Article - Issue 43, June 2010
Dr Scott Steedman FREng
Dr Scott Steedman FREng
Energy infrastructure is everyone’s business and we have a responsibility as a nation to set a clear framework and to get it right first time.
As we step gingerly into a new political era it is timely to take stock of where we are and where we are heading in the unsettled world of energy supply and climate change policy. Over the last few years, the UK has been in the vanguard of international political opinion, setting demanding targets for the reduction of carbon emissions. In recent months, Government departments, industry leaders and The Royal Academy of Engineering have been working through the challenges that such targets impose and the potential consequences for our economy.
Paul Golby FREng, Chief Executive of E.ON UK, has talked of a ‘trilemma’ in relation to the carbon costs and consequences for our future energy mix, arguing that we are torn between the conflicting pressures of affordability, security of supply and environmental legislation. The Academy published its own report in March, Generating the Future: UK energy systems fit for 2050, which worked backwards from the Government target of 80% reduction in CO2emissions by mid century to deduce a series of alternative pathways that could theoretically de-carbonise our power supply to meet current aspirations.
None of these scenarios look remotely achievable given the scale of the undertaking ahead, the state of the national economy today and the lack of strong political leadership. By comparison with our European neighbours, we are further disadvantaged by our historic low base of installed renewable energy capacity and therefore by the higher mountain that we need to climb to meet the European targets. Thus affordability, and the impact that these costs will have on our economic competitiveness, demands that we look very carefully at the targets we have set ourselves in the UK.
There are several guiding principles that should inform engineering advice to government on this issue. Firstly, between a quarter and a third of our ageing generating capacity are expected to close over the next decade and must be replaced. (Coal and oil power stations are closing because of air quality legislation; nuclear stations are closing as they come to the end of their operational life.) Ofgem, the independent authority regulating gas and electricity markets reported in February this year that beyond around 2015 there is a serious prospect of power shortages and recommended urgent action to stimulate investment. Not enough new power stations are on order today and those that are under construction are gas (combined cycle gas turbine or CCGT), rendering our environmental targets even more difficult to attain.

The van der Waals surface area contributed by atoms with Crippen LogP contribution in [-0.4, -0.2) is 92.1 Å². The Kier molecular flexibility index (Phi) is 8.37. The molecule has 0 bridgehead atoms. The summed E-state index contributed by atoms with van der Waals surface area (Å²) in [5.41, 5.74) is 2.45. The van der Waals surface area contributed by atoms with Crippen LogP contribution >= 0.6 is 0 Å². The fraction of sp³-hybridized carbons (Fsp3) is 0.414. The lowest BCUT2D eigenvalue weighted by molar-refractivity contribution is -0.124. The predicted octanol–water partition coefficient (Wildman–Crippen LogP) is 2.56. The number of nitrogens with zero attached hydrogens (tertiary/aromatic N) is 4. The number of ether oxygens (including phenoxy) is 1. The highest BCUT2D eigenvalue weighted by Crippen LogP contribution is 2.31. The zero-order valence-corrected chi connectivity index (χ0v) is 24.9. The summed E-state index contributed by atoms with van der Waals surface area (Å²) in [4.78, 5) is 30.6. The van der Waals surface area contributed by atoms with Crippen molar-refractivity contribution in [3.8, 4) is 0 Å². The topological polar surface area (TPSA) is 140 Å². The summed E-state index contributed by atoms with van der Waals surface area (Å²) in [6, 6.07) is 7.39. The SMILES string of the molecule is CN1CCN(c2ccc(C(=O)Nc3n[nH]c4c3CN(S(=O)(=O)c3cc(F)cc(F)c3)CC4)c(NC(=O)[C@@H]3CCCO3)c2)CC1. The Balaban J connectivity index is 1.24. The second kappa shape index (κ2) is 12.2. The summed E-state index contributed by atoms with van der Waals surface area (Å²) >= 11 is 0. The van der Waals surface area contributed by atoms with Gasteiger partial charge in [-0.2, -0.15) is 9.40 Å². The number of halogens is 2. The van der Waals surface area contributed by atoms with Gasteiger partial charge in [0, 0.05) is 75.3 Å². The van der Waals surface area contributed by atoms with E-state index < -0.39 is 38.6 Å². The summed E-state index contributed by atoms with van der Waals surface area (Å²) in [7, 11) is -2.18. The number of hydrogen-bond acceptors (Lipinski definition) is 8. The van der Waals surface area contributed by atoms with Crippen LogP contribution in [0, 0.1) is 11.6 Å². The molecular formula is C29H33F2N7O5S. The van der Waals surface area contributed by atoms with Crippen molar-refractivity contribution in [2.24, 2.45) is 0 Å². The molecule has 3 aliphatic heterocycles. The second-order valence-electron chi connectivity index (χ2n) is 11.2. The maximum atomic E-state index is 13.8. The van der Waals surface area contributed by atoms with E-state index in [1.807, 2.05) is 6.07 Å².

Secondly, our engineering solutions must increase the resilience of our infrastructure through diversity of supply and increased energy storage (ideally storage of electricity). Thirdly, improving efficiency and reducing demand are fundamental to closing the gap – less controversial perhaps, but challenging because of the scale and granularity of the problem (there are over 25 million households in the UK).
“Never waste a good crisis” was how Hilary Clinton put it in Brussels in March last year in a speech addressing energy security and climate change. On our present trajectory, however, we show every sign of doing just this. In the words of Ofgem, “There is a need for unprecedented levels of investment to be sustained over many years in difficult financial conditions and against a background of increased risk and uncertainty.”
As a regulated sector, energy infrastructure is everyone’s business and we have a responsibility as a nation to set a clear framework and to get it right first time. We need stronger engineering advice to Government, and the good news is that this is happening.
Tempting as it is to challenge the impossibility of achieving national targets, more important is to put forward specific engineering solutions that clearly satisfy the affordability, dependability and sustainability trilemma. In its first report, published in March this year, Infrastructure UK (part of HM Treasury), outlined its intent to prepare a National Infrastructure Plan before the end of 2010 to support decisions on prioritisation and timing of infrastructure investment.
The Academy, representing the engineering profession, should support this vital work with pragmatic, evidence-based engineering solutions for energy infrastructure that are feasible at scale and in time. Overcoming the energy crisis that looms ahead by creating a sustainable national infrastructure means considering not only our environmental aspirations and social obligations but, fundamentally, balancing these against our industrial competitiveness.
Dr Scott Steedman FREng